Some clients demand a lot for what they pay and we have seen some examples where the employer to balance the clients' demands end up overworking their employees, because retaining the clients ensures financial survival of the company. So even if the company may feel humane, the thought of losing their clients to the competition creates a problem.
From India, Bengaluru
Dear Mr Nelson Thomas,
You have given the challenges arising out of the client retention. However, how exactly it is impacting the life of the employees at the work? Are they required to overwork?
For the services that you provide to the client, you must be making a contract with the client. Based on the contract requirement, you must be preparing the Work Breakdown Structure (WBS). You may have a brainstorming session on how to reduce the workload of the employees. Secondly, explore the possibility of automating the processes. This will reduce the workload of the employees.
By the way, competitiveness of the market increases the client's expectations forever. Your competitors provide more at the same price or with the reduced price. To stay in the competition, you need to follow the suit. But then this has been happening in all the industries and yours is no exception. Ask anyone who is 45 and above and they will tell you that the lift was comfortable when they had joined job market. You will get this reply from the people from across the spectrum of the industries. Therefore, challenge of meeting over-expectations of the client is fait accompli of the 21st century. One has to live with it. There is no alternative per se.
Dinesh Divekar

From India, Bangalore
Thank you Dinesh on the inputs provided, these have been really informative,
It is true that we have a case of overworking of employees from an account with different projects. This account deals with mainly hardware infrastructure and most of the clients in the client profile we checked for the account were of the types that were extremely cost conscious. In short they needed more work within a lower cost margin.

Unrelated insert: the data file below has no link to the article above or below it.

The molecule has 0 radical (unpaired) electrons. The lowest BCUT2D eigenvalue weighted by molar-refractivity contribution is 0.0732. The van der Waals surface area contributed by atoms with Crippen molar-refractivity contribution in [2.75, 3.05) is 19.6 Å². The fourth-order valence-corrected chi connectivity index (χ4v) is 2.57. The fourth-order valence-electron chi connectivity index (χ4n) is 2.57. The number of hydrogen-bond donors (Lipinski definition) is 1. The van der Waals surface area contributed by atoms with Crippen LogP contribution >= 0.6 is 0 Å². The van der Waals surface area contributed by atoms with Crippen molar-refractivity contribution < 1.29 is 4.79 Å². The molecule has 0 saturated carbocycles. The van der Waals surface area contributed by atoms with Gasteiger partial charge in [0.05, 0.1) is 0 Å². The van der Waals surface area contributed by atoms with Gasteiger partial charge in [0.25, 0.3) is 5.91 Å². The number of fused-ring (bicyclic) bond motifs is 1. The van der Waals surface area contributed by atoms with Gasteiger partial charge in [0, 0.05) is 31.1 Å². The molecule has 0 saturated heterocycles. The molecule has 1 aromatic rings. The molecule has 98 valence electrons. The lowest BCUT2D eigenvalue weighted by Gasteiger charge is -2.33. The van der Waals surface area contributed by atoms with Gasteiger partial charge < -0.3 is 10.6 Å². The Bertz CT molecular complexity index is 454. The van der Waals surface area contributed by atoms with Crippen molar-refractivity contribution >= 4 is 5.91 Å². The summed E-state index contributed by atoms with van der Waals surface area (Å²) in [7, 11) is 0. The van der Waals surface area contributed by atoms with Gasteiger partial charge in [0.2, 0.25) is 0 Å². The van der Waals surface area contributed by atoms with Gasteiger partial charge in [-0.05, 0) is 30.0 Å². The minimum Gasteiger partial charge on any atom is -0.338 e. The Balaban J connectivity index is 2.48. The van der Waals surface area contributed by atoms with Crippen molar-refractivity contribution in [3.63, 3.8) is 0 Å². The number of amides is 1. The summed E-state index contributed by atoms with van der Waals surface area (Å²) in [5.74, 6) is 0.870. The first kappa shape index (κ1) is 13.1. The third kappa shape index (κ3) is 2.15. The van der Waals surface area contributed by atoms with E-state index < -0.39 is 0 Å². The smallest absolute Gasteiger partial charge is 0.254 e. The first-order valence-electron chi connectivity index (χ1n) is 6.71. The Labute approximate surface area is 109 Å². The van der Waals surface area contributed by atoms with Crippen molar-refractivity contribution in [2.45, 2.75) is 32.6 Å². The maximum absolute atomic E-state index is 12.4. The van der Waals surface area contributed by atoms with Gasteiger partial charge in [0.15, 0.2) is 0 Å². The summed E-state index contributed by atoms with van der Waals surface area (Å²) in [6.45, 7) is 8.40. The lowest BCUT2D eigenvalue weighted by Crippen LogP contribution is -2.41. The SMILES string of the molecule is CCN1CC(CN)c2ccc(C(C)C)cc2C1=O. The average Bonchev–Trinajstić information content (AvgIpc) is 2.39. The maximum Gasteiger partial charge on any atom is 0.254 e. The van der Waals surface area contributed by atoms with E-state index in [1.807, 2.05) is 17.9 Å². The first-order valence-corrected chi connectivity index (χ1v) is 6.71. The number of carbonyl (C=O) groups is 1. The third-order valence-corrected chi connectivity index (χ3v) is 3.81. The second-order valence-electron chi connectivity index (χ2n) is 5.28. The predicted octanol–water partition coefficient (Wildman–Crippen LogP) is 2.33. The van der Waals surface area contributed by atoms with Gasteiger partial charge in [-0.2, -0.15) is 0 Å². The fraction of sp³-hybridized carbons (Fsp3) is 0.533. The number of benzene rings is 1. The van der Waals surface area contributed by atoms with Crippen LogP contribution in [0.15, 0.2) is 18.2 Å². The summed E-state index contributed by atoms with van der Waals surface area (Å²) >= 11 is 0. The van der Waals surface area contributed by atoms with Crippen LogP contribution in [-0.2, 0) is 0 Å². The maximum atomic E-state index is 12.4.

Thinking of the additional business opportunities that could be taken from each client, though with a small profit margin individually, the company had been overworking the employees and at the same time cutting on costs to maintain the profit margin.
The clients on the other hand finding the skill-set, common in the industry kept on bargaining and threatening to hand over the project to the competition. So, to retain them each supplier company had to oblige accordingly putting the final burden on the employees.
We tried suggesting training on latest technical skills and importing of domain knowledge from outside. But then, there was a budget issue considering the minimal profit margin the project account was getting from each client. At the same time, with the existing employee skill set common in the industry, there was no unique demand and so no incentive for funding from external sources.
In short, it seemed both the employees and the employer and the clients were trapped in, with each other, not allowing the situation to change.

From India, Bengaluru

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